Sofia, December 14, 2014/ Independent Balkan News Agency
By Clive Leviev-Sawyer of the Sofia Globe
The creation of a European common energy market and an energy union is one of Bulgaria’s key priorities, Foreign Minister Daniel Mitov said in an interview with public broadcaster Bulgarian National Radio.
“We have to build connections between EU member countries to make sure we achieve greater diversification of natural gas supplies,” Mitov said in the interview, which took place 12 days after Russian president Vladimir Putin said on December 1 that state-owned gas monopoly Gazprom would shelve plans to build the South Stream gas pipeline under the Black Sea.
Mitov said that the European Union should create a liberalised market that would work to lower the prices of energy resources.
He said that the construction of South Stream should be linked to compliance with European rules and bring economic benefits to Bulgaria.
Mitov said that a figure bandied around, that Bulgaria would lose profits of 400 million euro a year because of the Russian decision to shelve the South Stream plan, was an “absolute invention”.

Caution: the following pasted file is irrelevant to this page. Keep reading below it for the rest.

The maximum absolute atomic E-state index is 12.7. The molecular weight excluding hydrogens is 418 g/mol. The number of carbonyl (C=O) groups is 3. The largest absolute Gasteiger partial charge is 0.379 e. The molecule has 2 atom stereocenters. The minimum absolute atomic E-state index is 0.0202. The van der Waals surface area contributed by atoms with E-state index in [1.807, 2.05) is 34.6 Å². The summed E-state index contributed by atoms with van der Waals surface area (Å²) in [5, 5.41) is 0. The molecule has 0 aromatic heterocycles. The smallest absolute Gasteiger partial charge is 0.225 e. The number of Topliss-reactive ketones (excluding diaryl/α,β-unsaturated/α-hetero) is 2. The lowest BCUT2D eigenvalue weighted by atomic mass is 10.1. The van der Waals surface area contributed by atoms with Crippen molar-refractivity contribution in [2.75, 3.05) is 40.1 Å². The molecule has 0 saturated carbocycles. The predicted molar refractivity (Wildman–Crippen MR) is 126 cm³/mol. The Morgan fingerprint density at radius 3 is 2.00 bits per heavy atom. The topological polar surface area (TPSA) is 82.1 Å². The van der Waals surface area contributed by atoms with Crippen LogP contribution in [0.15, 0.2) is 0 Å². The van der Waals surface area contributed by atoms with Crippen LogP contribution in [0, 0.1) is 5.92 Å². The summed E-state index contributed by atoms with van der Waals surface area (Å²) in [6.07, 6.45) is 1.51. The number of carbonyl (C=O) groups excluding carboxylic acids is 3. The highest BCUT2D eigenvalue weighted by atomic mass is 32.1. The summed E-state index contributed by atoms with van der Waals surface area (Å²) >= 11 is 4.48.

He said that prices of gas and oil on the world market were falling, while the price of construction of South Stream had grown immensely and would continue to grow.
According to Mitov, it was not certain that the potential construction of a gas pipeline through Turkey would be cheaper for Russia or even whether it was technically possible.
For the first time, Bulgaria has a pro-active policy on large infrastructure projects such as the gas hub, Mitov said.
For Bulgaria, it was important to diversify suppliers of natural gas, he added. Bulgaria should begin to yield its own gas from the Black Sea, where possible, because this would provide the country with much independence, he said.
Energy has been among topics in talks that Mitov has held with EU ambassadors in recent days.
At a December 12 meeting, Mitov and the ambassador of Slovakia agreed that development of a common EU energy policy is a priority for EU member states, including Bulgaria and Slovakia.
“There is a favourable climate and political will in Europe to develop common energy projects and we should be consistent and united in our desire to achieve broader energy independence,” Mitov and the Slovak ambassador agreed, according to a statement by the Bulgarian Foreign Ministry.
On December 11, among topics discussed by Mitov and the Romanian ambassador in Sofia was Bulgarian-Romanian co-operation in the field of energy and energy diversification, focusing on the construction of gas interconnectors between Bulgaria and Romania and between Bulgaria and Greece, the Foreign Ministry said.